Baizhang said, “Come closer and I will tell you.” Huangbo went closer and slapped Baizhang’s face. Laughing, Baizhang clapped his hands and said, “I thought it was only barbarians who had unusual beards. But you too have an unusual beard!”

Baizhang Huaihai

(ns koans.04-vectors
  (:require [koan-engine.core :refer :all]))

(meditations
  "You can use vectors in clojure as array-like structures"
  (= 1 (count [42]))

  "You can create a vector from a list"
  (= [1] (vec '(1)))

  "Or from some elements"
  (= [nil nil] (vector nil nil))

  "But you can populate it with any number of elements at once"
  (= [1 2] (vec '(1 2)))

  "Conjoining to a vector is different than to a list"
  (= [111 222 333] (conj [111 222] 333))

  "You can get the first element of a vector like so"
  (= :peanut (first [:peanut :butter :and :jelly]))

  "And the last in a similar fashion"
  (= :jelly (last [:peanut :butter :and :jelly]))

  "Or any index if you wish"
  (= :jelly (nth [:peanut :butter :and :jelly] 3))

  "You can also slice a vector"
  (= [:butter :and] (subvec [:peanut :butter :and :jelly] 1 3))

  "Equality with collections is in terms of values"
  (= (list 1 2 3) (vector 1 2 3)))

Calling conj on a vector

Ha! See? Told you.

Subvec inclusive or exclusive?

This is quite confusing (off-by-one things usually are), but subvec is both exclusive and inclusive at the same time:

koan-engine.runner> (doc subvec)
-------------------------
clojure.core/subvec
([v start] [v start end])
  Returns a persistent vector of the items in vector from
  start (inclusive) to end (exclusive).  If end is not supplied,
  defaults to (count vector). This operation is O(1) and very fast, as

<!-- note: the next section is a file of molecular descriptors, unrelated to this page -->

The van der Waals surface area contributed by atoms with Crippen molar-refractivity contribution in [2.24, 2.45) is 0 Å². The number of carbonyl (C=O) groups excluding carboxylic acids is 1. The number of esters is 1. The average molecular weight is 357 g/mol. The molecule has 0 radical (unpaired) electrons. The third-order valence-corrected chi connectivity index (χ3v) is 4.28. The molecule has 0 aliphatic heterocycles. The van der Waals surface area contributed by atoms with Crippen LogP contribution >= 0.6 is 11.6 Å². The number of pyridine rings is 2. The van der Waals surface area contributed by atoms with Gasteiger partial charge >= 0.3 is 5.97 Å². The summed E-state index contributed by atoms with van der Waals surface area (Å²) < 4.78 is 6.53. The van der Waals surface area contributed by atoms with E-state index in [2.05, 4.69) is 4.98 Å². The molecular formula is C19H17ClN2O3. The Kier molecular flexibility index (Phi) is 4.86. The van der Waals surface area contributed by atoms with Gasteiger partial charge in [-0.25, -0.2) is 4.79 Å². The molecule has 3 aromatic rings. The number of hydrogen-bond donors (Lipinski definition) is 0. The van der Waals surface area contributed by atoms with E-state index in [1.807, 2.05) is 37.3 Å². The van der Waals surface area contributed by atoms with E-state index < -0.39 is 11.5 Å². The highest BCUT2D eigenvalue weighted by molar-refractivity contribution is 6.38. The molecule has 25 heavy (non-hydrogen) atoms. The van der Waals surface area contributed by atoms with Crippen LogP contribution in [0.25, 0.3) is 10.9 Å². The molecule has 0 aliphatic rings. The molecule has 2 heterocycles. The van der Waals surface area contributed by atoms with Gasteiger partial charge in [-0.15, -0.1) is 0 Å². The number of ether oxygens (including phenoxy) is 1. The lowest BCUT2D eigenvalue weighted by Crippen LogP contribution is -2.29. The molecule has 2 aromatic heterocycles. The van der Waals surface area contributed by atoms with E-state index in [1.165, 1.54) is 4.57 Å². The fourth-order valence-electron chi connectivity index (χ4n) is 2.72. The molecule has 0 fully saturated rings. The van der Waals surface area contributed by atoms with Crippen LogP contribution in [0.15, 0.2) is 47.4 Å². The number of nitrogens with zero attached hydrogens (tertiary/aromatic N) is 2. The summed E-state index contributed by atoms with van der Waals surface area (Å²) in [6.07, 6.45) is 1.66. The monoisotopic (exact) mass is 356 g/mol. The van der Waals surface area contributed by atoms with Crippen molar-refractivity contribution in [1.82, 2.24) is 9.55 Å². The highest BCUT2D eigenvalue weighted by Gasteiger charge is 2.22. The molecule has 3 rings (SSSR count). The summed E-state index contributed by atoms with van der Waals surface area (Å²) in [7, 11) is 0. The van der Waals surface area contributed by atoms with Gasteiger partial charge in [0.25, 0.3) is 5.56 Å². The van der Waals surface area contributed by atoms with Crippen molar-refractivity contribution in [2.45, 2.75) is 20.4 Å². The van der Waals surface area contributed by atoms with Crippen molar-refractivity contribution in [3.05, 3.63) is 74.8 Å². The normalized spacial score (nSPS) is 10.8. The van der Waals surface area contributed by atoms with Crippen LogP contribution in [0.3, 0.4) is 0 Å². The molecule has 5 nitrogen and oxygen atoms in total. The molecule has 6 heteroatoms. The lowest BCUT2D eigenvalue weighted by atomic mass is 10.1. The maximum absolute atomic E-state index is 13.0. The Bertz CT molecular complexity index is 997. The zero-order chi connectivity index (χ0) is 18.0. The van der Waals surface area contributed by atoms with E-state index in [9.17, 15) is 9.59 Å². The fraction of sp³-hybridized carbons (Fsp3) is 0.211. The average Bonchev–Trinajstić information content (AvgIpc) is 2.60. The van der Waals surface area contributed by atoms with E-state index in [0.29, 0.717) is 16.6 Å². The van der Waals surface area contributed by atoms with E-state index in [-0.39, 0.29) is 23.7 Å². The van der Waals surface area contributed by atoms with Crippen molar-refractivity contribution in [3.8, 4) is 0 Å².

the resulting vector shares structure with the original and no
  trimming is done.

I believe this is done so that (count vector) will work nicely with it. As long as things are consistent, everything’s OK. It’s just always annoying to remember which number should I put where. And don’t get me started on 1-based languages like Lua.

Sets

How steep is Yün-mên’s mountain!

How low the white clouds hang!

The mountain stream rushes so swiftly

That fish cannot venture to stay.

One’s coming is well-understood

From the moment one steps in the door.

Why should I speak of the dust

On the track that is worn by the wheel?

— Yun-men, from the Jingde Chuandeng Lu 《景德傳燈錄》

Yun men's mountain

(ns koans.05-sets
  (:require [koan-engine.core :refer :all]
            [clojure.set :as set]))

(meditations
  "You can create a set by converting another collection"
  (= #{3} (set [3 3 3]))

  "Counting them is like counting other collections"
  (= 3 (count #{1 2 3}))

  "Remember that a set is a *mathematical* set"
  (= #{1 2 3 4 5} (set '(1 1 2 2 3 3 4 4 5 5)))

  "You can ask clojure for the union of two sets"
  (= #{1 2 3 4 5} (set/union #{1 2 3 4} #{2 3 5}))